No emphasis on throughput time (and use of a standard price). Competitors offer scales of pricing for blowouts depending on length and texture of hair. Drybar is decidedly simple: one price, several styles. Nothing else. While this poses a potential risk for the business long-term, Drybar currently doesn’t modify price even for one-hour plus appointments. They invest time in each customer and make the experience stellar every visit.
Investment in human capital. Hiring, training, and managing employees is a big part of their operating model. Webb initially auditioned all stylists in her apartment. All Drybar employees and stylists are treated like family. Stylists receive two-week training before doing their first blowout and get paid hourly wages (instead of on a per person rate like other salons). To keep efficiency high, Drybar trains stylists to never put down their blow dryers and insists they wear watches to keep the time. The company has 10 core values which are advertised on their website, including encouraging staff to share an opinion and maintain their individuality. The company currently has 3,000 employees.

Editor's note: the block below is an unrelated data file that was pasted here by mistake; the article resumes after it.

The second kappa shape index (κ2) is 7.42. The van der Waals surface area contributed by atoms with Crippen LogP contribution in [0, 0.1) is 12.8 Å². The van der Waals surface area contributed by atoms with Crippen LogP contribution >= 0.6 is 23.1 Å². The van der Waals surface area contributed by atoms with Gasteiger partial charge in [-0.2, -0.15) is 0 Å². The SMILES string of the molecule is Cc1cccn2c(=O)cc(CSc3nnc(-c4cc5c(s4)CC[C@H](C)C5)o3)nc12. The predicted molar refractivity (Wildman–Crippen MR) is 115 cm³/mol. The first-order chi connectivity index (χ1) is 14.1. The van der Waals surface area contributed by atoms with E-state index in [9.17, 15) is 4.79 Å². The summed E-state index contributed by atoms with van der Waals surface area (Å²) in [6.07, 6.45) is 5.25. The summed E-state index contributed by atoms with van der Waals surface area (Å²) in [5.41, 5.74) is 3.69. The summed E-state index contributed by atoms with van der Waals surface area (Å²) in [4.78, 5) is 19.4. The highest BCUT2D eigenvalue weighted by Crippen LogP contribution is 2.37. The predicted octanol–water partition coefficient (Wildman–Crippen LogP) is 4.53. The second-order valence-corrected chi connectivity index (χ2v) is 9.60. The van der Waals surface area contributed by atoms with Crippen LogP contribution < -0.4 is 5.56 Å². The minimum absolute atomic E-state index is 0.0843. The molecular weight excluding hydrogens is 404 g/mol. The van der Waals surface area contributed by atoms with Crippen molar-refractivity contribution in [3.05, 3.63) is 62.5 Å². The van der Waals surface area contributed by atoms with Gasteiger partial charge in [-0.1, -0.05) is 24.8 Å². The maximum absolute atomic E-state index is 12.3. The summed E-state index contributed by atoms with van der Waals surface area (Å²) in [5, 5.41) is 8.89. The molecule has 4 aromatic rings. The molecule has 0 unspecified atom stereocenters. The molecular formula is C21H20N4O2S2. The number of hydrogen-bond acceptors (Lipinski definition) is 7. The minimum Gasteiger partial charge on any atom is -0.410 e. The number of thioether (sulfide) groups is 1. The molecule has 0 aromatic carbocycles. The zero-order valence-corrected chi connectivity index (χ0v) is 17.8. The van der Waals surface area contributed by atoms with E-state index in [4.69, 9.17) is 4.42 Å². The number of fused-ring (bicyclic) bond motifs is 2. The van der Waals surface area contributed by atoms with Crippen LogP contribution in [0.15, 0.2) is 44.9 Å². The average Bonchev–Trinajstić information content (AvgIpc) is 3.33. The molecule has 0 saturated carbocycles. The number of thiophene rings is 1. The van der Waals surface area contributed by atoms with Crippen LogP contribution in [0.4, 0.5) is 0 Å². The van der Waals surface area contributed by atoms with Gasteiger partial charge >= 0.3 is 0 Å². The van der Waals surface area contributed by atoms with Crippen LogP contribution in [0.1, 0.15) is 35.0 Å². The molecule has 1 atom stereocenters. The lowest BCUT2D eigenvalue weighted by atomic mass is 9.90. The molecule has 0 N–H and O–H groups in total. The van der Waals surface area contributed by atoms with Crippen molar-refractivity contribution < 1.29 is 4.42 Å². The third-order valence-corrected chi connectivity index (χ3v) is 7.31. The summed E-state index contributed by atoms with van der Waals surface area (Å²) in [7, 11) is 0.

Technology enables easy booking and payment. The Drybar team invested in heavily in a state-of-the-art mobile application and the latest in-store technology for check-in and payment (such as using Square to pay). Booking an appointment on the app feels seamless and encourages repeat customers. As stated above, Drybar now offers other products through the mobile app. Lastly, Drybar has a strong web presence with a lively blog and attractive email-marketing campaigns, keeping customers engaged.